So this has been my way of not exploring the topic of professorial incompetence.  I would have had a great deal more to say about the subject in general, and about this particular course, if that had been the focus of this post.  (By the way, I am not using an outline.)  I am not dwelling upon professorial incompetence because the course was useless in another way that I find more important for my own present purposes.  More of a threshold question, you might say.  This is the question of what, exactly, the novel is intended to accomplish.

“Novel” is one of those shorthand words that stands for a great many different things.  It can stand for a therapy project whose purpose (whether intended or tangential to the original mission) is to stimulate self-reflection and growth.  Or it can stand for a businesslike assembly of words into a marketable story for the purpose of making a sale and earning an income from a preferred form of work.  But that’s not all.  Some apparently write novels for the challenge of the project, or to explore extreme roles within oneself or from a God’s-eye perspective.  Others list many additional purposes – to impress others, to create, to convey messages, to entertain.  A novel is sort of like a marriage:  it can be a great success or a colossal failure, a major step forward in life or an endless time and money sink, or anything in between.

Seeing such possible outcomes, the question is, why would someone do something like this?  For purposes of achieving great positive outcomes, the probabilities in the case of a novel are much worse than those in favor of a marriage.  A search leads to numerous websites indicating that the chances of getting published by a traditional publishing house (i.e., one that will promote your book to bookstores, seek reviewers, and so forth, without charging you for the privilege) are very slight.  Even those who do get published face daunting odds against the possibility of achieving fame or fortune.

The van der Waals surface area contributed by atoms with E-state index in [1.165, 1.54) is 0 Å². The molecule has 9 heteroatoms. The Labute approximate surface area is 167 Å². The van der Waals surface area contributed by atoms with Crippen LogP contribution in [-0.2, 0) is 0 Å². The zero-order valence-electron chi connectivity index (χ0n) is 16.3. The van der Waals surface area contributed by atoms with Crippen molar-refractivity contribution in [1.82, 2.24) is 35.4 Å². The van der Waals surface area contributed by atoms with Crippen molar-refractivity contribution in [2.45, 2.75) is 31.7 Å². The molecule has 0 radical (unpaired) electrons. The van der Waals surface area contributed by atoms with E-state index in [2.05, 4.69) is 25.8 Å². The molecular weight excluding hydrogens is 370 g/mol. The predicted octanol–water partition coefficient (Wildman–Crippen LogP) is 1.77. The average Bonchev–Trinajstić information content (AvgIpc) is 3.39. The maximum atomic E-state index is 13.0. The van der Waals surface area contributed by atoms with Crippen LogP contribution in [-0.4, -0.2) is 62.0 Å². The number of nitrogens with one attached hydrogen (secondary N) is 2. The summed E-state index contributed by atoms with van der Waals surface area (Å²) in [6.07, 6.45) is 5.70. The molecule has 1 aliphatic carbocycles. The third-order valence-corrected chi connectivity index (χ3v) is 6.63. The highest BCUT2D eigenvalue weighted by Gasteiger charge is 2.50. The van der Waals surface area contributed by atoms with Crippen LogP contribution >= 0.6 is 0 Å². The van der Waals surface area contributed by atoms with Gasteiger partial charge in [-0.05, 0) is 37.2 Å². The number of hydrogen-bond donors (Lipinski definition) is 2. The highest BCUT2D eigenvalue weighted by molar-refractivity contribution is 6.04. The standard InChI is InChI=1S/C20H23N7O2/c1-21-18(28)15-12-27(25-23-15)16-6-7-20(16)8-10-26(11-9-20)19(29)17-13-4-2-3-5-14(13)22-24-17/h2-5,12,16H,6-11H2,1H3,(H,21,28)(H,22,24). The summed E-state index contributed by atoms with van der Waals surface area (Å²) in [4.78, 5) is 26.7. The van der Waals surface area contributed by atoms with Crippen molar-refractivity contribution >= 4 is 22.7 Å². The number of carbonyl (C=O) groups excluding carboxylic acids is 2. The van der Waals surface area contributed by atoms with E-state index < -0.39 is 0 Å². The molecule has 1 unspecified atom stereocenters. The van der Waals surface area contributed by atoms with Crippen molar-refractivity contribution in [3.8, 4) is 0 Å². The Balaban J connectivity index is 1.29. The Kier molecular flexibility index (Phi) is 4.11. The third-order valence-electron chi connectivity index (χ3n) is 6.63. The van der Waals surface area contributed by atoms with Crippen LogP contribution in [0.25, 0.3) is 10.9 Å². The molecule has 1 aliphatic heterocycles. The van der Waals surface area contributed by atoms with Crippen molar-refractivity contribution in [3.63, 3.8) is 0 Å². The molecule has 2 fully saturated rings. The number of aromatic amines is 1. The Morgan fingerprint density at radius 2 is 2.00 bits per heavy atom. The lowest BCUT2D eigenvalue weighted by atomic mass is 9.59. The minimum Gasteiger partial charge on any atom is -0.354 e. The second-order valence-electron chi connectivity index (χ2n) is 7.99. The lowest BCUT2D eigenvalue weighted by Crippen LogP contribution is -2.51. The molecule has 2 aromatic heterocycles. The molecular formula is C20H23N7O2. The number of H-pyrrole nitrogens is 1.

So again, when someone tells you that your project is very unlikely to be something that people will appreciate (much less be profitable), why would you do it?  There is a certain potential depression in that question and in its implicit answer:  you would do it because you are not a very worthwhile person – because you do not have anything better to do with your time.  You are going to spend months, possibly years of your life writing something that virtually no one is going to read.  You just feel driven to do it.  It is perhaps a kind of addiction, like those brain parasites that drive ants to climb blades of grass so that birds will eat them – like watching TV deep into the wee hours, long after the better shows have gone to bed, when you weren’t even sure that you should have started watching the tube in the first place.

In a parsimonious approach to life, a person might begin by trimming out nonessentials – starting with the potentially frustrating project of writing a novel.  Among the sites emerging from a related search, Jeffrey Ellinger provides what may be the most comprehensive set of reasons why you should not do it.  (Sample excerpt:  “Because no one reads.”)  Let it not be denied:  the reasons not to write a novel are definitely there to be found, if one is willing to look.